I am very glad to hear in your last letter, that your health, after such struggles, is at last so much better, & that you are actually collecting the dear little beetles.— Your domestic arrangements at Ryde, sounded exquisitely 〈com〉fortable: it makes me envious to fancy them. I have told you nothing about our cruize to the South: because (you will say a very odd reason) I have too much to tell.— We had plenty of very severe gales of wind; one beating match of 3 weeks off the Horn; when it often blew so hard, you could scarcely look at it.— We shipped a sea—which spoiled all my paper for drying plants: oh the miseries of a real gale of wind! In Tierra del I first saw bona? fide savages; & they are as savage as the most curious person would desire.— A wild man is indeed a miserable animal, but one well worth seeing.—

Will you write again? I make a poor return: but indeed letter writing is not my fort: if you were but in hail, I would talk you deaf on the spot.— Once more I must thank you for your most kind letters.— I assure you I well know how to value & cordially be grateful for your friendship. Believe me, my dear old Fox | Yours affectionately, Chas Darwin

Remember me most kindly to Mr & Mrs Fox & to every one at Osmaston.— Tell Miss A. Maria I will remember her out of mere spite, because she wont me.— Direct to Valparyso, pro futuro.— I have collected in this place about 70 species of birds & 19 Mammalia: Your question: what I did in Ornithology? has done me good: I have watched the manners of the whole set:—3


Letters from W. D. Fox, 29 August – 28 September 1832 and 23 January 1833.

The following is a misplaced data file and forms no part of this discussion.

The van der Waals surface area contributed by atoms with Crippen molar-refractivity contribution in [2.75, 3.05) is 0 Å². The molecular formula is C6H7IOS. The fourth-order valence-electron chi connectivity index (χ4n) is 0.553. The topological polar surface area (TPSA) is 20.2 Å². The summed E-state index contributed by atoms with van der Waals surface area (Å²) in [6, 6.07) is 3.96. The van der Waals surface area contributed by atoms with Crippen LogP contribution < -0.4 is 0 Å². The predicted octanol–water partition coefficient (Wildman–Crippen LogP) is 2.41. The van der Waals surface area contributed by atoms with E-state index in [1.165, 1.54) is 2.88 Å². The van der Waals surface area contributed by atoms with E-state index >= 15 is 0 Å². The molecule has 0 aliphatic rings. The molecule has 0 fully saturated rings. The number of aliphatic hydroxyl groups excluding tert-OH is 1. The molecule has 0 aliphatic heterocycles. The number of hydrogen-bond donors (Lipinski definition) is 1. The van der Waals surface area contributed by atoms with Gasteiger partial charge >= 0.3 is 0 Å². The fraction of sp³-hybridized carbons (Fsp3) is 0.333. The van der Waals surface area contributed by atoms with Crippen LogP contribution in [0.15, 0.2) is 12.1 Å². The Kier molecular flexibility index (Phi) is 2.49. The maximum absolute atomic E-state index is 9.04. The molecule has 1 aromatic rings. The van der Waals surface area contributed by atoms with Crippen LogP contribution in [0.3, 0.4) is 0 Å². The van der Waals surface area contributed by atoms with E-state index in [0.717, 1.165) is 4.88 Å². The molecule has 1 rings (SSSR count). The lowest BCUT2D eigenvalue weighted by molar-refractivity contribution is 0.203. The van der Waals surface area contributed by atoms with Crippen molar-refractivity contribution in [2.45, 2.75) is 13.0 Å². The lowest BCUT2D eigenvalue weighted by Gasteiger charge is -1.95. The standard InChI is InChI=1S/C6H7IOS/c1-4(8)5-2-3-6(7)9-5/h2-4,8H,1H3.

To take equal shares. The bird is probably the same ‘inosculating creature’ CD wrote of in his letter to J. S. Henslow, [c. 26 October –] 24 November [1832].
The words transcribed as ‘watched’ and ‘set’ are not clearly legible. If correct, the meaning appears to be that CD observed the habits of the species collected. This is borne out by the Maldonado entries in his ‘Zoological diary’ (DAR 30.2: 77–86v.), which contain detailed observations of flight, nesting, feeding, and other habits. Most of these entries are reproduced in ‘Ornithological notes’, pp. 214–25.


He misses society. "I often conjecture what will become of me; my wishes certainly would make me a country clergyman. – You expect sadly more than I shall ever do in Nat. Hist: I am only a sort of Jackall, a lions provider; but I wish I was sure there were lions enough."

Has collected a host of minute beetles, some reptiles, small quadrupeds, and fishes. Invertebrate marine animals are his delight. The pleasure of working with microscope ranks second only to geology.

Letter details

Letter no.
Darwin, C. R.
Fox, W. D.
Sent from
Maldonado, Rio Plata
Source of text
Christ’s College Library, Cambridge (Fox 46b)
Physical description

Please cite as

Darwin Correspondence Project, “Letter no. 207,” accessed on 24 July 2016,